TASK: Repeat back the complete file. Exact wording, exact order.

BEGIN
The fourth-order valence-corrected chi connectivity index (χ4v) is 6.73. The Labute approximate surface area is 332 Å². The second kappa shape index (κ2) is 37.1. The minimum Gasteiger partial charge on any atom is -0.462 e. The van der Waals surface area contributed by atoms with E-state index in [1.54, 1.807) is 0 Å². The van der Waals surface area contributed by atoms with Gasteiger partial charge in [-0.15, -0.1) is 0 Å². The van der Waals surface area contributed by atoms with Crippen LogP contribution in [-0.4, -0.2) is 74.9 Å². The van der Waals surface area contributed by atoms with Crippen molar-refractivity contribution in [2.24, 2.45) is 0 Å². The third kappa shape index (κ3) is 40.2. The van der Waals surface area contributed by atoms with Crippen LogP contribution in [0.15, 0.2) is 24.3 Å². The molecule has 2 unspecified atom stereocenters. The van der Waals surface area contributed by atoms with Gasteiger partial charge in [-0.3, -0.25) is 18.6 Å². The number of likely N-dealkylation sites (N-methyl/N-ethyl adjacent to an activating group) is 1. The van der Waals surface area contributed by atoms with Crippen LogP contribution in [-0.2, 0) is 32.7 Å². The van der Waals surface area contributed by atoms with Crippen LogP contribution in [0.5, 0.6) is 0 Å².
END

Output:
The fourth-order valence-corrected chi connectivity index (χ4v) is 6.73. The Labute approximate surface area is 332 Å². The second kappa shape index (κ2) is 37.1. The minimum Gasteiger partial charge on any atom is -0.462 e. The van der Waals surface area contributed by atoms with E-state index in [1.54, 1.807) is 0 Å². The van der Waals surface area contributed by atoms with Gasteiger partial charge in [-0.15, -0.1) is 0 Å². The van der Waals surface area contributed by atoms with Crippen LogP contribution in [-0.4, -0.2) is 74.9 Å². The van der Waals surface area contributed by atoms with Crippen molar-refractivity contribution in [2.24, 2.45) is 0 Å². The third kappa shape index (κ3) is 40.2. The van der Waals surface area contributed by atoms with Crippen LogP contribution in [0.15, 0.2) is 24.3 Å². The molecule has 2 unspecified atom stereocenters. The van der Waals surface area contributed by atoms with Gasteiger partial charge in [-0.3, -0.25) is 18.6 Å². The number of likely N-dealkylation sites (N-methyl/N-ethyl adjacent to an activating group) is 1. The van der Waals surface area contributed by atoms with Crippen LogP contribution in [-0.2, 0) is 32.7 Å². The van der Waals surface area contributed by atoms with Crippen LogP contribution in [0.5, 0.6) is 0 Å².